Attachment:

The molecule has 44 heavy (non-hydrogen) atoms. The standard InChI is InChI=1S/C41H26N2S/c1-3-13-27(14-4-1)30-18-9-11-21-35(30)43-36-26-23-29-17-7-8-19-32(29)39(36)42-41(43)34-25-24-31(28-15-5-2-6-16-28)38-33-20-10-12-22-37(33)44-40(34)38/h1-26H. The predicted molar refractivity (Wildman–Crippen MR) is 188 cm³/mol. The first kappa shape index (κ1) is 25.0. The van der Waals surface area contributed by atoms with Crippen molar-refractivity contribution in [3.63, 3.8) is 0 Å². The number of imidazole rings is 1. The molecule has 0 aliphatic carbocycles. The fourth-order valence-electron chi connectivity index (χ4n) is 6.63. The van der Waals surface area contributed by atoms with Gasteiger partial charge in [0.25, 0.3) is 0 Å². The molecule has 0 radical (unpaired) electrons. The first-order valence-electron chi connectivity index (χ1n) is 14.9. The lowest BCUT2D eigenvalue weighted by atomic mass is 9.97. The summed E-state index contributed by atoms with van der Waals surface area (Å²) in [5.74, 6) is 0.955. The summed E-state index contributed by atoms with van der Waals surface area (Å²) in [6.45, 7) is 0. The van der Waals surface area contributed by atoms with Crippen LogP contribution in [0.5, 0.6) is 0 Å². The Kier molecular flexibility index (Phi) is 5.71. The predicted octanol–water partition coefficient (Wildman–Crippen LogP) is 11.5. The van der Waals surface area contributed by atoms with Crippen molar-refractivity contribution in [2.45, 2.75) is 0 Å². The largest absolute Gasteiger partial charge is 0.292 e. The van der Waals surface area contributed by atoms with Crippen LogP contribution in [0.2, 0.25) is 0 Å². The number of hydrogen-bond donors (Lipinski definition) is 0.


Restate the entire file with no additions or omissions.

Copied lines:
The molecule has 44 heavy (non-hydrogen) atoms. The standard InChI is InChI=1S/C41H26N2S/c1-3-13-27(14-4-1)30-18-9-11-21-35(30)43-36-26-23-29-17-7-8-19-32(29)39(36)42-41(43)34-25-24-31(28-15-5-2-6-16-28)38-33-20-10-12-22-37(33)44-40(34)38/h1-26H. The predicted molar refractivity (Wildman–Crippen MR) is 188 cm³/mol. The first kappa shape index (κ1) is 25.0. The van der Waals surface area contributed by atoms with Crippen molar-refractivity contribution in [3.63, 3.8) is 0 Å². The number of imidazole rings is 1. The molecule has 0 aliphatic carbocycles. The fourth-order valence-electron chi connectivity index (χ4n) is 6.63. The van der Waals surface area contributed by atoms with Gasteiger partial charge in [0.25, 0.3) is 0 Å². The molecule has 0 radical (unpaired) electrons. The first-order valence-electron chi connectivity index (χ1n) is 14.9. The lowest BCUT2D eigenvalue weighted by atomic mass is 9.97. The summed E-state index contributed by atoms with van der Waals surface area (Å²) in [5.74, 6) is 0.955. The summed E-state index contributed by atoms with van der Waals surface area (Å²) in [6.45, 7) is 0. The van der Waals surface area contributed by atoms with Crippen LogP contribution in [0.5, 0.6) is 0 Å². The Kier molecular flexibility index (Phi) is 5.71. The predicted octanol–water partition coefficient (Wildman–Crippen LogP) is 11.5. The van der Waals surface area contributed by atoms with Crippen molar-refractivity contribution in [2.45, 2.75) is 0 Å². The largest absolute Gasteiger partial charge is 0.292 e. The van der Waals surface area contributed by atoms with Crippen LogP contribution in [0.2, 0.25) is 0 Å². The number of hydrogen-bond donors (Lipinski definition) is 0.